Laser printing of 2D materials
LIFT of 2D Layered Materials
2D Layered Materials hold enormous promise for enabling new device concepts and novel applications, owing to their planar nature and their exquisite, tunable properties. In this study, which is part of the project LEAF-2D (https://www.leaf2d.eu) that has received funding from the European Union’s Horizon 2020 research and innovation programme under grant agreement No. 801389, we aim to transfer single layer, defect-free graphene pixels on flexible substrates for highly sensitive ultra-thin sensors using laser printing.
LIFT of graphene oxide for chemical sensors.
Graphene-related materials (graphene oxide-GO, reduced graphene oxide-rGO) present unique properties that can be exploited for the fabrication of devices including chemical sensors, biosensors, etc. In our lab, we employ LIFT, to selectively print GO, both at liquid phase (GO dispersions) and solid phase (thin films of GO) on the substrates of interest, aiming to incorporate the printed structures into chemical sensors. Since GO is an insulating material, to render it conductive we employ thermal and laser-assisted reduction approaches as shown in the following paragraphs.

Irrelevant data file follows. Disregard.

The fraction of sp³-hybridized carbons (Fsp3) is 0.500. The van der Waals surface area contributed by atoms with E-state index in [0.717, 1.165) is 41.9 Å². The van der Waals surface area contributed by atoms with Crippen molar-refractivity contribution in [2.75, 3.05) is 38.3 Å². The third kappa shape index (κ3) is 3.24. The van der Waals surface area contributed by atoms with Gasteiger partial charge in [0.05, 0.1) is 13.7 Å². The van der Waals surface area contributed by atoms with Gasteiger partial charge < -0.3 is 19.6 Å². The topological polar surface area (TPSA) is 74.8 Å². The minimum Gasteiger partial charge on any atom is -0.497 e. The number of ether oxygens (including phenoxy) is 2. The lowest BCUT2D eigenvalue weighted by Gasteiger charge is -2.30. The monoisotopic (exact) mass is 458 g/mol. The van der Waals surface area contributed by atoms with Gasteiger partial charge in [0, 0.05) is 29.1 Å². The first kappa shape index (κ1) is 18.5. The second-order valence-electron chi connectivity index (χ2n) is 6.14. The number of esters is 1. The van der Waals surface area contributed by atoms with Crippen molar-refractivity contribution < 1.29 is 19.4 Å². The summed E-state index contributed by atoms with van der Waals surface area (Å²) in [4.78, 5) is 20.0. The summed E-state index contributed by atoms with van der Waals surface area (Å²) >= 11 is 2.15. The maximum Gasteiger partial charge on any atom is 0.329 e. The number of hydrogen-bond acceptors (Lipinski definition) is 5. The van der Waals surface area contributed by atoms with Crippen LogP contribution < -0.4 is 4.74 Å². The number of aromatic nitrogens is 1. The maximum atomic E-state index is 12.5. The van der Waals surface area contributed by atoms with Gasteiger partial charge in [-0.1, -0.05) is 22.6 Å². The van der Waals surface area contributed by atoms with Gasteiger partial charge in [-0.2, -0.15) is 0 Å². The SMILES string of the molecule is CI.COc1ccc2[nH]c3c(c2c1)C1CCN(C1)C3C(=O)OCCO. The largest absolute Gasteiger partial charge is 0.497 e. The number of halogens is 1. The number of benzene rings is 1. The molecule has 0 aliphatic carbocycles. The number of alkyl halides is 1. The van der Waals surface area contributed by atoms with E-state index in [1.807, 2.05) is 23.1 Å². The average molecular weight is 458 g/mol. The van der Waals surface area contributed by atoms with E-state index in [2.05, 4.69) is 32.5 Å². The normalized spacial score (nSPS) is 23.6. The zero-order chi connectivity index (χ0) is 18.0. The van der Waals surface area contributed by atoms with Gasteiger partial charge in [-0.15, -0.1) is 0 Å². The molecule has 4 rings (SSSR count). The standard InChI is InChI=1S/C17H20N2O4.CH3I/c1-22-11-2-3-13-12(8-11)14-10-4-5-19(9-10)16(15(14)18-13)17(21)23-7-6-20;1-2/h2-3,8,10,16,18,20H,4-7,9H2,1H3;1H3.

LIFT and thermal reduction of graphene oxide
Thermal reduction introduces a significant number of vacancies and/or defects on the GO surface, which is mainly covered by hydroxyl and epoxy groups on its basal plane as well as carbonyl and carboxyl groups at the edges of the flakes. We exploit these vacancies that act as binding sites for the gaseous molecules to use rGO in chemical sensors.
Sequential laser printing and laser reduction of graphene oxide
This sequential laser transfer and laser reduction process, occurs rapidly (under 1 sec) employing two consecutive picosecond (ps) pulses per transferred and reduced GO spot and can be easily scaled up, allowing for the rapid fabrication of conductive micro-structures. Our method exhibits a lateral resolution of 20 μm.
LIFT of liquid-phase exfoliated graphene
We employ LIFT for the printing of liquid-phase exfoliated graphene on rigid and flexible substrates to create arbitrary conductive patterns.